How can I prevent emphysema?

No Smoking sign

One of the most important things you can do to avoid emphysema is to not smoke cigarettes. If you smoke, it is not too late to quit. Some kinds of damage can be repaired. Your lungs will improve if you quit smoking now. Quitting smoking has proven health benefits, even at a late age. When an older person quits smoking, circulation improves immediately, and the lungs begin to repair some kinds of damage.

You should try to avoid air pollution and other environmental conditions, which may injure the lungs. Damage caused by pollutants can also be reversed by avoiding the cause and by treatment.

Once lung damage has progressed to emphysema, or COPD, it cannot be completely reversed. Progression of the disease can only be delayed with treatment. While treatment can help make the person feel better, the main goal then is to slow further loss of lung function. There is no cure for COPD.

To learn more:

Alpha-1 Foundation
This Web site covers some of the signs of people at risk of having Alpha-1 Antitrypsin Deficiency (Alph-1) and tells them how to get screened for it. For people who have been diagnosed with Alpha-1, there are many tips for staying healthy. Click on the tab marked Alpha-1 at the top of the page.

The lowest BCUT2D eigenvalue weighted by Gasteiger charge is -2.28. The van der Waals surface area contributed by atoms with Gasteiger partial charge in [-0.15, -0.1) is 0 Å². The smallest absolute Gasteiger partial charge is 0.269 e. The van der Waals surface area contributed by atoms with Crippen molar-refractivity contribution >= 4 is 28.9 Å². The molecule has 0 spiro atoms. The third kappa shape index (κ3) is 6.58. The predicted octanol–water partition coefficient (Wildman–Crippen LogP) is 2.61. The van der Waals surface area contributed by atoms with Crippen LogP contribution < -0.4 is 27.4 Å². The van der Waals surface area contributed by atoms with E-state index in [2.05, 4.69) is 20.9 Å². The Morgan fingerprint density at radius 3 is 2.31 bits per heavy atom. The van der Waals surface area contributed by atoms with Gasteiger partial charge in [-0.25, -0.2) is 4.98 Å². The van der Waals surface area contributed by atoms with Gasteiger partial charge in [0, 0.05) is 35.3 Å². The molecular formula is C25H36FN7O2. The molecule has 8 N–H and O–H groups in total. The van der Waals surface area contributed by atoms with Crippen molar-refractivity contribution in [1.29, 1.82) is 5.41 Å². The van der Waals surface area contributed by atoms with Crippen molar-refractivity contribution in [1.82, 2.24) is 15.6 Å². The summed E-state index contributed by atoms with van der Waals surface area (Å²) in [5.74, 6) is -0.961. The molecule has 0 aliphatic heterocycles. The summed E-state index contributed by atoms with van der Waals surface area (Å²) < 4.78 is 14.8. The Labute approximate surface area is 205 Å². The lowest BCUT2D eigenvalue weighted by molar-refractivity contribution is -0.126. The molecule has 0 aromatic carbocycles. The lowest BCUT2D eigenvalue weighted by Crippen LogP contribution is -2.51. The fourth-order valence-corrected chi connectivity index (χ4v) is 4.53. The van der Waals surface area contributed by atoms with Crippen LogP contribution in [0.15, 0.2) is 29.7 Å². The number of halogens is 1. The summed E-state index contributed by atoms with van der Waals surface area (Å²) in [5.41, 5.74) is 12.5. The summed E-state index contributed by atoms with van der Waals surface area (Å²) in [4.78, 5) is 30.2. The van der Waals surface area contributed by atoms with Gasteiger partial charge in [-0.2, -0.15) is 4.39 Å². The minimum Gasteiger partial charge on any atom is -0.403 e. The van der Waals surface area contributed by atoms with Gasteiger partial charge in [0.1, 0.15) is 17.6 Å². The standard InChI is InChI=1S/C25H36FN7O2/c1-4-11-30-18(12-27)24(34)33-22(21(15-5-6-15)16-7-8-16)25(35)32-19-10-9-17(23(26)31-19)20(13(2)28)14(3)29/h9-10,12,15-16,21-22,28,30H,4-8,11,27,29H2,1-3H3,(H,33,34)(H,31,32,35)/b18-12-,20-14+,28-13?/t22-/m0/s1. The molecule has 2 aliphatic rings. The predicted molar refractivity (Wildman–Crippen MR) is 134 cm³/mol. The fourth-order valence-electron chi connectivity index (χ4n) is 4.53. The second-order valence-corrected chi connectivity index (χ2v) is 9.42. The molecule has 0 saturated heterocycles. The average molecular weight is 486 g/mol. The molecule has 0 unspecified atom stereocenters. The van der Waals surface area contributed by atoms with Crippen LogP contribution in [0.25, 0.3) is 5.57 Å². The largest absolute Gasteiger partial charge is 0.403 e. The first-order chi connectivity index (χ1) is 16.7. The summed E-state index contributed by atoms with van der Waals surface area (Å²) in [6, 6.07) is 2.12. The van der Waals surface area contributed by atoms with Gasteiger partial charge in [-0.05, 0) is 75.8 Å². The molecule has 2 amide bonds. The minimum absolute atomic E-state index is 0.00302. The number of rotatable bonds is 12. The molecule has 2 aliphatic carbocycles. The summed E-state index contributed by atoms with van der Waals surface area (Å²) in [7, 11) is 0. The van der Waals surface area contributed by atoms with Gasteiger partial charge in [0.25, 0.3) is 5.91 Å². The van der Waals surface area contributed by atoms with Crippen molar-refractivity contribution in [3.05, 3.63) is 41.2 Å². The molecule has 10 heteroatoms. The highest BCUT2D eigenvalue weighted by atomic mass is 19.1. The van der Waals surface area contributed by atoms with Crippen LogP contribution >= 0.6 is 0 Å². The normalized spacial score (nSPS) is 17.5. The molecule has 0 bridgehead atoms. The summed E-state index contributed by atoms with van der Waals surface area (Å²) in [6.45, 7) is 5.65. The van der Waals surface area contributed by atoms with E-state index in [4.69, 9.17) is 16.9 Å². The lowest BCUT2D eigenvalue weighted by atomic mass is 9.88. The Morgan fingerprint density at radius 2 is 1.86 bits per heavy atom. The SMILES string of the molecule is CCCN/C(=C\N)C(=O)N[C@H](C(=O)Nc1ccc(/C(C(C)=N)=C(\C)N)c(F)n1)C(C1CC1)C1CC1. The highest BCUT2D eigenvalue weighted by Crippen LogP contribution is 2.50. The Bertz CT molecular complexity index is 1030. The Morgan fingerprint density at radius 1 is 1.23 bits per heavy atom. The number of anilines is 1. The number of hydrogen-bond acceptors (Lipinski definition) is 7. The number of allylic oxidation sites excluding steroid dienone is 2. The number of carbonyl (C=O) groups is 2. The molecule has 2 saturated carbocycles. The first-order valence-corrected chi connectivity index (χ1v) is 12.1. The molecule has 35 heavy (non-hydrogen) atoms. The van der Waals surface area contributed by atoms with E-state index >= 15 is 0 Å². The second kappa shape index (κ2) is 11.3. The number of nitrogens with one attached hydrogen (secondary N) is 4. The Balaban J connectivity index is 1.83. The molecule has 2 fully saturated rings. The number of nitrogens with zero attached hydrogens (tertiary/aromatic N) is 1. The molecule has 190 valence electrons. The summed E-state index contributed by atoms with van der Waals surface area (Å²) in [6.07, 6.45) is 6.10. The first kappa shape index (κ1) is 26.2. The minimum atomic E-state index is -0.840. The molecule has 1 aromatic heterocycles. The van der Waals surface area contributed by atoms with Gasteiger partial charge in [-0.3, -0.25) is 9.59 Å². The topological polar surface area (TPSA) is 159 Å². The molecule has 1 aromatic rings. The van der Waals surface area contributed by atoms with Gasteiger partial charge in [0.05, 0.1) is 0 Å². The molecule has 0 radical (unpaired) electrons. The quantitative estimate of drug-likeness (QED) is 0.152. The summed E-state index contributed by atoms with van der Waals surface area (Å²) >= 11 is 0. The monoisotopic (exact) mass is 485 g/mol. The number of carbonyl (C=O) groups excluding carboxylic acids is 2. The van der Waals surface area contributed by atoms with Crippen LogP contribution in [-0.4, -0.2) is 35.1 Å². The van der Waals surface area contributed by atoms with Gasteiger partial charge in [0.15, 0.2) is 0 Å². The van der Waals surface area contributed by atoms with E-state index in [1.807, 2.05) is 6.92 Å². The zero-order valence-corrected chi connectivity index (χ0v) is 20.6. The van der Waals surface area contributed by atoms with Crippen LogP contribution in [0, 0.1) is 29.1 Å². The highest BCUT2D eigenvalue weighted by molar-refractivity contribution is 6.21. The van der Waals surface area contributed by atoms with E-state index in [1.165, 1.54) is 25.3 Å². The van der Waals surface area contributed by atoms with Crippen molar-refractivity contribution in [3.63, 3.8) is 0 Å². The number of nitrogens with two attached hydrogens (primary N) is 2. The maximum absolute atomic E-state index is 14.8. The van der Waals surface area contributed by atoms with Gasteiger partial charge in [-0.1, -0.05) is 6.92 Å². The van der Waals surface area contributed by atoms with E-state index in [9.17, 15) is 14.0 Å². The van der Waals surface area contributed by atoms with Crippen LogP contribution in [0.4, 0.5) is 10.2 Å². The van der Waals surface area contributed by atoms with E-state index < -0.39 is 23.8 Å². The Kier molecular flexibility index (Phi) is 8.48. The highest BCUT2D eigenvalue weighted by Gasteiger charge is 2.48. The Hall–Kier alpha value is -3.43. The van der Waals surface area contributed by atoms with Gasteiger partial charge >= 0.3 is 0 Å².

Can occupational respiratory disease be prevented or avoided?
(American Academy of Family Physicians)
This section from Occupational Respiratory Disease of tells you how to avoid developing lung diseases from work related conditions. Scroll towards the bottom to find the article.
How to Quit: Useful Resources to Quit Smoking
(Centers for Disease Control)
This site provides links to several other sites that offer practical suggestions for smoking cessation.
Preventing COPD
(American Lung Association)
This site gives you information about how to avoid developing COPD.
Tobacco Prevention & Control
(South Carolina Department of Health and Environment Control (SCDHEC))
The SC Division of Risk Reduction & Health Promotion is responsible for the Tobacco Control Program. This program works with local coalitions and other partners to eliminate exposure to tobacco smoke, promote quitting, and to prevent youth from smoking.
Phone: 803-545-4460

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Written by: Lillian Trettin, Ph.D.
Reviewed by: Jeffrey G. Schultze, M.D.
Last Modified: Thursday October 31, 2019 10:24 AM